A couple of things absolutely must happen if the Packers are going to improve on defense in 2012. One, general manager Ted Thompson must come up with an impact player in this month’s draft. And two, B.J. Raji and Tramon Williams must bounce back from disappointing seasons. Another thing that would really help – but isn’t as essential or as likely – is for one or two of last year’s little-used rookies to become contributors.
It’s impossible to know in early April whether the draft will produce another Clay Matthews or whether Raji and Williams will return to their 2010 form, but after re-watching all four preseason games from last season, it isn’t impossible to take a crack at predicting which second-year players might be ready to make a name for themselves. So with no further adieu, here are my top five young defenders to watch:
1) D.J. SMITH – Last year’s sixth-round pick started three games at inside linebacker and there was little, if any, dropoff at the position. The former Appalachian State star proved to be a breath of fresh air on a defensive unit that stunk to high heaven in 2011. Along with solid production (27 total tackles, 1 interception and 1 pass defensed), he brought quickness, physicality and energy to an otherwise slowish, soft and sluggish unit. Of course, Smith was far from perfect. He missed some assignments and he over pursued the ball too often. Still, he did enough good things to make many fans and members of media question why A.J. Hawk and his bloated base salary ($4.7M) are still around.
2) JAMARI LATTIMORE – Fellow rookie Vic So’oto got all the headlines last summer, but I liked Lattimore better from day one. The undrafted free agent from Middle Tennessee State was too small (6’2, 230) to be used at outside linebacker as a rookie, but he did enough good things to stick around on the 53-man roster all season. With a frame that probably won’t be able to carry more than 240 pounds, it wasn’t a shock to hear coach Mike McCarthy mention the possibility of giving Lattimore a look inside during the upcoming mini-camps and OTAs. His size wouldn’t be quite as big (pardon the pun) an issue there and he’d certainly be better in coverage than any of the returning vets.
3) LAWRENCE GUY - It’s easy to forget that last year’s second seventh-round pick is still on the team. That’s because the former Arizona State star suffered a concussion early in camp and was never heard from again. Guy looks the part of a 3-4 end, and he played like a legitimate prospect as a sophomore. He showed enough strength to hold the point against the run and enough quickness to be disruptive as a pass rusher. But he really struggled as a junior and then shocked everybody by coming out early. Because of the lack of depth at this position, he’ll be given every opportunity to make the team. Whether he’s still around in the fall will depend on which Guy shows up in the summer.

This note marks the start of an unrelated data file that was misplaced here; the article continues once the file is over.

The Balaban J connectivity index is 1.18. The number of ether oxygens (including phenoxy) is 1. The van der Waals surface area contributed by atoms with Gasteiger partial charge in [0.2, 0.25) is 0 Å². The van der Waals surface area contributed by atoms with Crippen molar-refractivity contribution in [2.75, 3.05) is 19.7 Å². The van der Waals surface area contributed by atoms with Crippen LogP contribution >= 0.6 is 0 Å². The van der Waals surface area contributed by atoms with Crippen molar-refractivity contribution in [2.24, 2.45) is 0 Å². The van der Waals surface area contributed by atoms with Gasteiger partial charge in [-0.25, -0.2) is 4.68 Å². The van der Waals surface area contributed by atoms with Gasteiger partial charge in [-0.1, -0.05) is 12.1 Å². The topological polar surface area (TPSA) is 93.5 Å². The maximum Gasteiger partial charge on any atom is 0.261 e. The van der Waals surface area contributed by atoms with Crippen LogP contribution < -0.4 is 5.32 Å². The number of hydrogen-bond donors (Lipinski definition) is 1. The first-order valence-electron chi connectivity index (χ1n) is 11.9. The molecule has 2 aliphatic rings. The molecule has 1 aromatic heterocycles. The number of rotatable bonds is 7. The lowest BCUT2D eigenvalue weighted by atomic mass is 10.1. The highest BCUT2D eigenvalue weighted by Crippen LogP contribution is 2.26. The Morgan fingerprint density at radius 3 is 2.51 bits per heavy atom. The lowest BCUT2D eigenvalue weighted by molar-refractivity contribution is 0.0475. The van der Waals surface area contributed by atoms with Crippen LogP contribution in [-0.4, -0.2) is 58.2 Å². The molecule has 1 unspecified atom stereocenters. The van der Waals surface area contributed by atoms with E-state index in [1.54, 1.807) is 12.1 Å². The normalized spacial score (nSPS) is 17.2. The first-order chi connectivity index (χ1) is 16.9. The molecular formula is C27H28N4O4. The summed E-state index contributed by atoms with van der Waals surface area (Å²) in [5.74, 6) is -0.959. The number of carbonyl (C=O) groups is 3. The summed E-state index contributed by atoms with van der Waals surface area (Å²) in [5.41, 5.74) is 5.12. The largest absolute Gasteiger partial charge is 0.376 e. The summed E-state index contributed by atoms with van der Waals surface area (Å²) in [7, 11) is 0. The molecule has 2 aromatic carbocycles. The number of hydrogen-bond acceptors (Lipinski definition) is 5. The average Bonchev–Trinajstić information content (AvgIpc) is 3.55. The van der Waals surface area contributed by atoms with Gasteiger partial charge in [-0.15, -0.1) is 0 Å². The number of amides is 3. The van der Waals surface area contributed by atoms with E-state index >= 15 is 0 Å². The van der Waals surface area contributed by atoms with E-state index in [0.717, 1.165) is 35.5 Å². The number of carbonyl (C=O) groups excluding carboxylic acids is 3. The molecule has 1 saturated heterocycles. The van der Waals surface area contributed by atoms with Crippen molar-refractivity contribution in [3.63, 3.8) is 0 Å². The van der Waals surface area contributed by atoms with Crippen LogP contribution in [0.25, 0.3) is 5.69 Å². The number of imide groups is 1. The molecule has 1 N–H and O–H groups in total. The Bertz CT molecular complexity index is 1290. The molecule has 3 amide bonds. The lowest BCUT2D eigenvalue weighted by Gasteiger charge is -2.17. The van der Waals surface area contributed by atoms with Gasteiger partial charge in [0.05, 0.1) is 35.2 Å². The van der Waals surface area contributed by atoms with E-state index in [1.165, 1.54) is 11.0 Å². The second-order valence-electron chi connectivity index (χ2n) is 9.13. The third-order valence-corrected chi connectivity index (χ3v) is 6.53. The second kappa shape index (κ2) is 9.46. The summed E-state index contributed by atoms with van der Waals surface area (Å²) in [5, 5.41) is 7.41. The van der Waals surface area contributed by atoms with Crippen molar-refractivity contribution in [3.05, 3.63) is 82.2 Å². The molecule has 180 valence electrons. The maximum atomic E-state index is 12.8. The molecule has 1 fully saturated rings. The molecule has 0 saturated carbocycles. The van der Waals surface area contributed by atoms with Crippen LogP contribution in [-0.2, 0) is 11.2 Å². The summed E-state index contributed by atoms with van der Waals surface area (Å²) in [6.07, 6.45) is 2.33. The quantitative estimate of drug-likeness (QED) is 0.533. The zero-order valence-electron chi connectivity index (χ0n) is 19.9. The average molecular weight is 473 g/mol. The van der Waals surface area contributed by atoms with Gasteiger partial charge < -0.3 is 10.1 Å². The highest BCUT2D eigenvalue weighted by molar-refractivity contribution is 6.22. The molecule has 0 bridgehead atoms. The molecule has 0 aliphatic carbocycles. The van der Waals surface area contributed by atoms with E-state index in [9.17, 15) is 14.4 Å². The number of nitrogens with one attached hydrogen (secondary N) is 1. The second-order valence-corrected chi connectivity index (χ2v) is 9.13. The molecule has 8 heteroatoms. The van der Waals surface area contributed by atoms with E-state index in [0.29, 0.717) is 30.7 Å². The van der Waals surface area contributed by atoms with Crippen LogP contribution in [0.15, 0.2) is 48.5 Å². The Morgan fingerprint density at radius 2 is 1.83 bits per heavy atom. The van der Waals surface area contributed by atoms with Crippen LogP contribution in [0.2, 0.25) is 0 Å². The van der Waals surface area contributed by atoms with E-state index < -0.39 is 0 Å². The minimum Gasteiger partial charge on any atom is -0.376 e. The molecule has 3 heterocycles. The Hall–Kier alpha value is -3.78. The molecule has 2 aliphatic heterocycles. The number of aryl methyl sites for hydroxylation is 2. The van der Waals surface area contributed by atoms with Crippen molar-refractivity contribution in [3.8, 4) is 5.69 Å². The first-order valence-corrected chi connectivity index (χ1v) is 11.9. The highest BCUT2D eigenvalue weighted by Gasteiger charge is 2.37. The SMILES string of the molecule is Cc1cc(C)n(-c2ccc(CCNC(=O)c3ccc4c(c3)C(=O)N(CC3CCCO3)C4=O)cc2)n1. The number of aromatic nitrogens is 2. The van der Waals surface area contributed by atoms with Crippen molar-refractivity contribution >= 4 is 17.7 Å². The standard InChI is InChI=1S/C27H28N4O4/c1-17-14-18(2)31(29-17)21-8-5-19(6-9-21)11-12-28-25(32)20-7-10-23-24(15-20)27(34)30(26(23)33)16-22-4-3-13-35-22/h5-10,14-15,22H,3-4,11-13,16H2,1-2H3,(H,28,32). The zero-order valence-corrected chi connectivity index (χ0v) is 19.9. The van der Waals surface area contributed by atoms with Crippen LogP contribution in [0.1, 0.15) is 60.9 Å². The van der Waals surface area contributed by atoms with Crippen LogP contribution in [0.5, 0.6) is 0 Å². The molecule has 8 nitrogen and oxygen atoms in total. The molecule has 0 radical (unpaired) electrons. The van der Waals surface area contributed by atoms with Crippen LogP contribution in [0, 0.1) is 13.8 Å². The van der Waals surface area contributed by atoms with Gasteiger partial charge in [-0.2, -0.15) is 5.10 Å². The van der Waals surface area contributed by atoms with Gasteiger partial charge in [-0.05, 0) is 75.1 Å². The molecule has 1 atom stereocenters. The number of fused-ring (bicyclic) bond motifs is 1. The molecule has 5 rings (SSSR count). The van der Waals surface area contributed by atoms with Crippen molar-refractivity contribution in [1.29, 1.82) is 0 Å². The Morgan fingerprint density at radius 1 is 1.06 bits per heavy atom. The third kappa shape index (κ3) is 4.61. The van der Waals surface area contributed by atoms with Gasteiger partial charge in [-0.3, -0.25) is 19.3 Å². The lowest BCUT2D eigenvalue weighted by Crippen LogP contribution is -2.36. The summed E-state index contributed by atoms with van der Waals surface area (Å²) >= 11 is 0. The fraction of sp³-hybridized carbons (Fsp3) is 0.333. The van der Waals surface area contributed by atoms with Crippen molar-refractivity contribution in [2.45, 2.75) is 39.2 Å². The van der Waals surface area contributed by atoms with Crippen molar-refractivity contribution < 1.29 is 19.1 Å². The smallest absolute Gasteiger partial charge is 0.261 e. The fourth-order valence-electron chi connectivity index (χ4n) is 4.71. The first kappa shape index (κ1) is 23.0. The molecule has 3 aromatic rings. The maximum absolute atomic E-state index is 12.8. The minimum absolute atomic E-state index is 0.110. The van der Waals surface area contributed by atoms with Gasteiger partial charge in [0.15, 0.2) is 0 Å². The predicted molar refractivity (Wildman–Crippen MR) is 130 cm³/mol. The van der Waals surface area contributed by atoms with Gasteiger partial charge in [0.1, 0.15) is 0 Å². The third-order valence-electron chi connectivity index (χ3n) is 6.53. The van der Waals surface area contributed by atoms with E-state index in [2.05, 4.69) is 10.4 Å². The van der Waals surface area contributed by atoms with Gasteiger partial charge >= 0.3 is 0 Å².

4) M.D. JENNINGS – Even diehard fans were surprised when the undrafted free agent from Arkansas State made the 53-man roster, but they shouldn’t have been. Jennings made plays on a daily basis in practice and he was always around the ball in the preseason games. He never challenged a struggling Charlie Peprah for playing time at safety because he lacked the size and strength needed to play from scrimmage at this level. The coaches would like him to report to training camp at between 195 and 200 pounds after finishing last season under 190. Jennings has a chance to overcome his lack of size and his small college background because he has very good insticts and a real feel for the game.
5) BRANDIAN ROSS - While Davon House figures to go into training camp ahead of Ross on the depth chart, I wouldn’t be shocked if the undrafted free agent from Youngstown St. outplays him – just like he did last summer. House is bigger and faster, but Ross was far more physical and competitive during padded practices and preseason games. And while the 24-year-old wasn’t ready for the big leagues as a rookie, he might be ready after spending over four months on the practice squad and participating in a full offseason of mini-camps and OTAs. In order to take the step, Ross will have to do a better job of anticipating and breaking on throws because he lacks top closing speed.
I left So’oto and House off this list because I have serious reservations about both players. So’oto is tight in his movements. He’s not fluid dropping into coverage, does not change directions smoothly and struggles to break down in space. These are major problems for an OLB in a 3-4. House may look like Al Harris, but he didn’t play like him last summer. He was too passive. He wasn’t aggressive in run support and he didn’t attack the ball in the air. That said, he does have enough physical ability to compete at this level. Whether he’s willing to pay the price remains to be seen.
McCarthy often talks about how the biggest jump a player makes is from year one to year two. Raji, tight end Jermichael Finley, guard Josh Sitton and tackle Marshall Newhouse are prime examples. But they were all draft choices. I can’t remember the last undrafted player to make such a leap. So it’s probably asking an awful lot to expect Lattimore, Jennings and/or Ross to go from rookie benchwarmer to sophomore contributor. But it can happen, and why not be positive in early April? Heck, in early April, even the Cubbies have a chance to win the World Series.